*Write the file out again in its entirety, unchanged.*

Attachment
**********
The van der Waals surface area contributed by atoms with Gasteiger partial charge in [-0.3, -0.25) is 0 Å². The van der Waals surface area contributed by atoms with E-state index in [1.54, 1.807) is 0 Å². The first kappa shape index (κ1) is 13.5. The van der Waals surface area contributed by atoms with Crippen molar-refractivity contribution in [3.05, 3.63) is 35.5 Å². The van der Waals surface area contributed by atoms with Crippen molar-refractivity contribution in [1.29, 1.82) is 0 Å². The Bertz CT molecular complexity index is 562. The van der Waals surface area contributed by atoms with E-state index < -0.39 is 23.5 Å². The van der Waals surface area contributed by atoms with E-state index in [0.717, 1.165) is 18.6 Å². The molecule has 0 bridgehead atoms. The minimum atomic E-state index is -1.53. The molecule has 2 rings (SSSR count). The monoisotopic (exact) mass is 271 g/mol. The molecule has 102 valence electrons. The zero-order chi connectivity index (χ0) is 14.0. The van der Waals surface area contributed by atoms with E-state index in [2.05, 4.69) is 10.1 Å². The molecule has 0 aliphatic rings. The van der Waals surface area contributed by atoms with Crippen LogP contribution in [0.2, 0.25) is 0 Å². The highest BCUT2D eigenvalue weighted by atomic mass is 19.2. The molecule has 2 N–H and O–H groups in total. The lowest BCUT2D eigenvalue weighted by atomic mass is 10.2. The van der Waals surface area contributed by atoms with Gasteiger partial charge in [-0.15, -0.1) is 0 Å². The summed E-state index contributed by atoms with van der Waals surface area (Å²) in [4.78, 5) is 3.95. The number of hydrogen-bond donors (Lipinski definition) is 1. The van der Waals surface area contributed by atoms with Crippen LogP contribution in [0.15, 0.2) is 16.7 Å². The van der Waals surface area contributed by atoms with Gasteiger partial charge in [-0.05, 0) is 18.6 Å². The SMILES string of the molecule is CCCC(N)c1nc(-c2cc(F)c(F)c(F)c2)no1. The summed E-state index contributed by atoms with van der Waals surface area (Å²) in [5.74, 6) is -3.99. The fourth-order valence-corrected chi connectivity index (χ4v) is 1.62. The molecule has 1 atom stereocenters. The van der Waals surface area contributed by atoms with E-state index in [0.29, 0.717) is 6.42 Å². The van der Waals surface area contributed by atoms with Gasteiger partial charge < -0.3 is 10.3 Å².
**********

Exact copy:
The van der Waals surface area contributed by atoms with Gasteiger partial charge in [-0.3, -0.25) is 0 Å². The van der Waals surface area contributed by atoms with E-state index in [1.54, 1.807) is 0 Å². The first kappa shape index (κ1) is 13.5. The van der Waals surface area contributed by atoms with Crippen molar-refractivity contribution in [3.05, 3.63) is 35.5 Å². The van der Waals surface area contributed by atoms with Crippen molar-refractivity contribution in [1.29, 1.82) is 0 Å². The Bertz CT molecular complexity index is 562. The van der Waals surface area contributed by atoms with E-state index < -0.39 is 23.5 Å². The van der Waals surface area contributed by atoms with E-state index in [0.717, 1.165) is 18.6 Å². The molecule has 0 bridgehead atoms. The minimum atomic E-state index is -1.53. The molecule has 2 rings (SSSR count). The monoisotopic (exact) mass is 271 g/mol. The molecule has 102 valence electrons. The zero-order chi connectivity index (χ0) is 14.0. The van der Waals surface area contributed by atoms with E-state index in [2.05, 4.69) is 10.1 Å². The molecule has 0 aliphatic rings. The van der Waals surface area contributed by atoms with Crippen LogP contribution in [0.2, 0.25) is 0 Å². The highest BCUT2D eigenvalue weighted by atomic mass is 19.2. The molecule has 2 N–H and O–H groups in total. The lowest BCUT2D eigenvalue weighted by atomic mass is 10.2. The van der Waals surface area contributed by atoms with Gasteiger partial charge in [-0.15, -0.1) is 0 Å². The summed E-state index contributed by atoms with van der Waals surface area (Å²) in [4.78, 5) is 3.95. The number of hydrogen-bond donors (Lipinski definition) is 1. The van der Waals surface area contributed by atoms with Crippen LogP contribution in [0.15, 0.2) is 16.7 Å². The van der Waals surface area contributed by atoms with Gasteiger partial charge in [-0.05, 0) is 18.6 Å². The SMILES string of the molecule is CCCC(N)c1nc(-c2cc(F)c(F)c(F)c2)no1. The summed E-state index contributed by atoms with van der Waals surface area (Å²) in [5.74, 6) is -3.99. The fourth-order valence-corrected chi connectivity index (χ4v) is 1.62. The molecule has 1 atom stereocenters. The van der Waals surface area contributed by atoms with E-state index in [0.29, 0.717) is 6.42 Å². The van der Waals surface area contributed by atoms with Gasteiger partial charge < -0.3 is 10.3 Å².